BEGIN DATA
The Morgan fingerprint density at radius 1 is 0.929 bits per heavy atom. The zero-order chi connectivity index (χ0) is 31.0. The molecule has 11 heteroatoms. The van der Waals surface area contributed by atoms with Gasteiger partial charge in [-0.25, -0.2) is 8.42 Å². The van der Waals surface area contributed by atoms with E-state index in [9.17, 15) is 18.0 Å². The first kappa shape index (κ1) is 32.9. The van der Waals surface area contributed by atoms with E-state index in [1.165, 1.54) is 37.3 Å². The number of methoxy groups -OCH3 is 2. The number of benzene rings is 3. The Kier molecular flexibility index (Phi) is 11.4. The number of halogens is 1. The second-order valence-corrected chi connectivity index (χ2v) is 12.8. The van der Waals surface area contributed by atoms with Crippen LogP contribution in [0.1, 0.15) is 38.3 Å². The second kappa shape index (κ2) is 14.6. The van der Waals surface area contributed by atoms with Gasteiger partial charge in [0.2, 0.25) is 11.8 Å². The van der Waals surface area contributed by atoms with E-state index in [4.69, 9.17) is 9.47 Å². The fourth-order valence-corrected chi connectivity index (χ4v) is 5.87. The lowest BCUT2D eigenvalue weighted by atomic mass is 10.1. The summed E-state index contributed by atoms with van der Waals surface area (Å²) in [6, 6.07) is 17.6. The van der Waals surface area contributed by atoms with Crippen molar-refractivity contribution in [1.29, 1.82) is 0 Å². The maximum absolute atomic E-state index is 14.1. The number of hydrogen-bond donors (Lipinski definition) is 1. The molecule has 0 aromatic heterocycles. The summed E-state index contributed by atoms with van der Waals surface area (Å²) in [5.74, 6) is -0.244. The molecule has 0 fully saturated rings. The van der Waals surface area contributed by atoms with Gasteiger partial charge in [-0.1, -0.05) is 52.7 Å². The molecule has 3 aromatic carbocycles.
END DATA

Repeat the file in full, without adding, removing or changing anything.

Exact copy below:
The Morgan fingerprint density at radius 1 is 0.929 bits per heavy atom. The zero-order chi connectivity index (χ0) is 31.0. The molecule has 11 heteroatoms. The van der Waals surface area contributed by atoms with Gasteiger partial charge in [-0.25, -0.2) is 8.42 Å². The van der Waals surface area contributed by atoms with E-state index in [9.17, 15) is 18.0 Å². The first kappa shape index (κ1) is 32.9. The van der Waals surface area contributed by atoms with E-state index in [1.165, 1.54) is 37.3 Å². The number of methoxy groups -OCH3 is 2. The number of benzene rings is 3. The Kier molecular flexibility index (Phi) is 11.4. The number of halogens is 1. The second-order valence-corrected chi connectivity index (χ2v) is 12.8. The van der Waals surface area contributed by atoms with Crippen LogP contribution in [0.1, 0.15) is 38.3 Å². The second kappa shape index (κ2) is 14.6. The van der Waals surface area contributed by atoms with Gasteiger partial charge in [0.2, 0.25) is 11.8 Å². The van der Waals surface area contributed by atoms with E-state index in [4.69, 9.17) is 9.47 Å². The fourth-order valence-corrected chi connectivity index (χ4v) is 5.87. The lowest BCUT2D eigenvalue weighted by atomic mass is 10.1. The summed E-state index contributed by atoms with van der Waals surface area (Å²) in [6, 6.07) is 17.6. The van der Waals surface area contributed by atoms with Crippen molar-refractivity contribution in [1.29, 1.82) is 0 Å². The maximum absolute atomic E-state index is 14.1. The number of hydrogen-bond donors (Lipinski definition) is 1. The molecule has 0 aromatic heterocycles. The summed E-state index contributed by atoms with van der Waals surface area (Å²) in [5.74, 6) is -0.244. The molecule has 0 fully saturated rings. The van der Waals surface area contributed by atoms with Gasteiger partial charge in [-0.1, -0.05) is 52.7 Å². The molecule has 3 aromatic carbocycles.